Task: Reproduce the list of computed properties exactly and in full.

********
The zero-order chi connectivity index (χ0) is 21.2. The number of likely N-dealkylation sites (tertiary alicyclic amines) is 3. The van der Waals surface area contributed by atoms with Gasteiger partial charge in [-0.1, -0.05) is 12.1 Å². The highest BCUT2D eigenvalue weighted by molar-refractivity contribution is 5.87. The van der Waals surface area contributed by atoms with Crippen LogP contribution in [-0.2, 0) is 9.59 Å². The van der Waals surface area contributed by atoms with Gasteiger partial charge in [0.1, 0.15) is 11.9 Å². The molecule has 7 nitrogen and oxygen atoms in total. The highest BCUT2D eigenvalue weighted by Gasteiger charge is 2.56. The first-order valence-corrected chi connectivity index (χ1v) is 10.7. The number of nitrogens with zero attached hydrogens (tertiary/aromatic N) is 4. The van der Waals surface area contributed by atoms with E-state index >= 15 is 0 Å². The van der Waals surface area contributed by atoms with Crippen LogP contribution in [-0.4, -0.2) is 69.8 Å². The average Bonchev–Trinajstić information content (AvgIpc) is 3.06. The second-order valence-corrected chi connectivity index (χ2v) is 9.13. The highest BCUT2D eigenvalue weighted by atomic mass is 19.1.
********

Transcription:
The zero-order chi connectivity index (χ0) is 21.2. The number of likely N-dealkylation sites (tertiary alicyclic amines) is 3. The van der Waals surface area contributed by atoms with Gasteiger partial charge in [-0.1, -0.05) is 12.1 Å². The highest BCUT2D eigenvalue weighted by molar-refractivity contribution is 5.87. The van der Waals surface area contributed by atoms with Crippen LogP contribution in [-0.2, 0) is 9.59 Å². The van der Waals surface area contributed by atoms with Gasteiger partial charge in [0.1, 0.15) is 11.9 Å². The molecule has 7 nitrogen and oxygen atoms in total. The highest BCUT2D eigenvalue weighted by Gasteiger charge is 2.56. The first-order valence-corrected chi connectivity index (χ1v) is 10.7. The number of nitrogens with zero attached hydrogens (tertiary/aromatic N) is 4. The van der Waals surface area contributed by atoms with E-state index >= 15 is 0 Å². The van der Waals surface area contributed by atoms with Crippen LogP contribution in [-0.4, -0.2) is 69.8 Å². The average Bonchev–Trinajstić information content (AvgIpc) is 3.06. The second-order valence-corrected chi connectivity index (χ2v) is 9.13. The highest BCUT2D eigenvalue weighted by atomic mass is 19.1.